Authors Flunk Audit of Medical Journal Disclosures
A landmark study of medical journal disclosures found that authors failed to report half of their financial relations with industry. Conduced at Columbia University's Center on Medicine as a Profession and published in the Archives of Internal Medicine, the study compared disclosures in journal articles with physician payment data from five orthopedic device companies:
Our findings indicate that current journal disclosure policies do not yield complete or consistent information regarding industry payments. More than half of the articles in our sample failed to acknowledge an authors' relationship to a company.
Omissions, misinterpretations and errors in compliance reporting by a number of physicians have led to provocated investigations and a negative impact on public trust. Now that an increasing number of drug and device companies are disclosing payments to doctors – and with the Physician Payment Sunshine reporting provisions of the new healthcare law taking effect March 31, 2013 – comparing physician disclosures and industry disclosures will be much easier.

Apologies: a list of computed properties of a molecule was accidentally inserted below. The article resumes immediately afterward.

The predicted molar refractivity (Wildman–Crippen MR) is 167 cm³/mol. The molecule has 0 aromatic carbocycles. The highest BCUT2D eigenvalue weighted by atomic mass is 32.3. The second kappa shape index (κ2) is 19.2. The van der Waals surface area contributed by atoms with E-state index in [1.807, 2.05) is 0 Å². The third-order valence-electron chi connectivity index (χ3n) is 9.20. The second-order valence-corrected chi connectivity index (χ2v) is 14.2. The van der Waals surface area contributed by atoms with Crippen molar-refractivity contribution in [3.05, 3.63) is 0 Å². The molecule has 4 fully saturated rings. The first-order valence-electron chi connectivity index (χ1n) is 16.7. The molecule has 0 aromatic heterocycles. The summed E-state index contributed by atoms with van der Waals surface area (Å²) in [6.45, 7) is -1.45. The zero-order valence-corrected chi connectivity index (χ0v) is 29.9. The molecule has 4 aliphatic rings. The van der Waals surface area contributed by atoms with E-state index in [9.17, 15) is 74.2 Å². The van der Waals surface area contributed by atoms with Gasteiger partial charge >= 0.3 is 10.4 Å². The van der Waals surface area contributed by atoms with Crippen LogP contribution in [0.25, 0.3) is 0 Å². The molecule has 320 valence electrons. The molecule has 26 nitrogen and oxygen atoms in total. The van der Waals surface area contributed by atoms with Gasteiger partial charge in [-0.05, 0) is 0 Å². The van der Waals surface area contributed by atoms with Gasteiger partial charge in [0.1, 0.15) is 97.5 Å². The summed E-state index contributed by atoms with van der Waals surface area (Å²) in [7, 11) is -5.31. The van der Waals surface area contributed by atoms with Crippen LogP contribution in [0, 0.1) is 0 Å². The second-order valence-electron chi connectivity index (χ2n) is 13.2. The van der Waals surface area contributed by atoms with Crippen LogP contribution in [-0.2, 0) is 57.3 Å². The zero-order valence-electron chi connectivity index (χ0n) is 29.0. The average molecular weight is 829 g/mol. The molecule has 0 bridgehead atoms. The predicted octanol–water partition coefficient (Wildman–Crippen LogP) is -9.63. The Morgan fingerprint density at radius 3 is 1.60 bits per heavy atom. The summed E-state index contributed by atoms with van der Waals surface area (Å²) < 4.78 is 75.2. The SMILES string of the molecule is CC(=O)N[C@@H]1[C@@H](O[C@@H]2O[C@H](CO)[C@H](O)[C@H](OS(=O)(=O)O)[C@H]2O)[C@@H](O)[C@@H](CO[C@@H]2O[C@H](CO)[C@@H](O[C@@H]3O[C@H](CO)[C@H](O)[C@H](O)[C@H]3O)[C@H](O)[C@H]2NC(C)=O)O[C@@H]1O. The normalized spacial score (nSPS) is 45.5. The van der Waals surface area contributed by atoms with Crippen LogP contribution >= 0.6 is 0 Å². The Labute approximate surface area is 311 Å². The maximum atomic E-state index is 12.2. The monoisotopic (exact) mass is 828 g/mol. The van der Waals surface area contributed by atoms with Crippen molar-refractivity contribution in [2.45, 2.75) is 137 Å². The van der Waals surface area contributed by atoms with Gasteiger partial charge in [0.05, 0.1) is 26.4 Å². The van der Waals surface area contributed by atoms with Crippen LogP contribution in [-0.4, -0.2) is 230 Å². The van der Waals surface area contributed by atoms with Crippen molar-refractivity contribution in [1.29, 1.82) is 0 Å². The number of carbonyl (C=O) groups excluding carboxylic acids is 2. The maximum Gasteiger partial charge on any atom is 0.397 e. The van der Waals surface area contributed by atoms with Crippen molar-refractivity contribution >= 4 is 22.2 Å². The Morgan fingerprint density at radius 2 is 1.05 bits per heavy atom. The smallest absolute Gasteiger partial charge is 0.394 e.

It is easy to predict many more such comparisons.
The availability of industry disclosures of physician payments leads to the conclusion that there is "an unpresented opportunity for the medical profession to move to a system of full, verifiable transparency." Many medical organizations "may also take advantage of company disclosure data." Academic medical centers, purchasing bodies, professional medical associations and governmental agencies are now, or soon will be, able to compare physician exhibits with those made by industry.
Physicians are required to provide conflict of interest disclosures to universities, hospitals, journals and medical associations; Many of these disclosures have unique formats and requirements.
Get ready for audits to accompany physician disclosures. Physicians now have two choices: (i) Proactively work to develop a disclosure system that more accurately describes their relationships with industry or (ii) do nothing and live with the very negative consequences that arise from flunking.